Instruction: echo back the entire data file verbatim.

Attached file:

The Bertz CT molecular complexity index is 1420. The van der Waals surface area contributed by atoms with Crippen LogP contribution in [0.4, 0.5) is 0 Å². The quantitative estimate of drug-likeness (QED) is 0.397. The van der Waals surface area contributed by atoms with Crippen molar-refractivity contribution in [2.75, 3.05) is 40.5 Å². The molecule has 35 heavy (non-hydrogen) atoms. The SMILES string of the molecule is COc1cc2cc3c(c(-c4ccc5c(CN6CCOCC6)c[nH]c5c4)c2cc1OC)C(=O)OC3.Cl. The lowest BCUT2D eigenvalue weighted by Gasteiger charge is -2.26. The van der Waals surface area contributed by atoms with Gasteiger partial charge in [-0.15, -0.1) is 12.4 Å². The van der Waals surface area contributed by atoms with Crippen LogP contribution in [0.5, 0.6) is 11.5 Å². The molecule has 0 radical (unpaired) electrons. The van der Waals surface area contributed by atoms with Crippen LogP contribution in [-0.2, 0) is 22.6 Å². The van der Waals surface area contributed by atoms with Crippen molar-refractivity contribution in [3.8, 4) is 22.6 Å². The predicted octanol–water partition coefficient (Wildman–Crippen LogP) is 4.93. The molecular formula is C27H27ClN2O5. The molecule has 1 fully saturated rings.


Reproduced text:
The Bertz CT molecular complexity index is 1420. The van der Waals surface area contributed by atoms with Crippen LogP contribution in [0.4, 0.5) is 0 Å². The quantitative estimate of drug-likeness (QED) is 0.397. The van der Waals surface area contributed by atoms with Crippen molar-refractivity contribution in [2.75, 3.05) is 40.5 Å². The molecule has 35 heavy (non-hydrogen) atoms. The SMILES string of the molecule is COc1cc2cc3c(c(-c4ccc5c(CN6CCOCC6)c[nH]c5c4)c2cc1OC)C(=O)OC3.Cl. The lowest BCUT2D eigenvalue weighted by Gasteiger charge is -2.26. The van der Waals surface area contributed by atoms with Gasteiger partial charge in [-0.15, -0.1) is 12.4 Å². The van der Waals surface area contributed by atoms with Crippen LogP contribution in [0.5, 0.6) is 11.5 Å². The molecule has 0 radical (unpaired) electrons. The van der Waals surface area contributed by atoms with Crippen LogP contribution in [-0.2, 0) is 22.6 Å². The van der Waals surface area contributed by atoms with Crippen molar-refractivity contribution in [3.8, 4) is 22.6 Å². The predicted octanol–water partition coefficient (Wildman–Crippen LogP) is 4.93. The molecular formula is C27H27ClN2O5. The molecule has 1 fully saturated rings.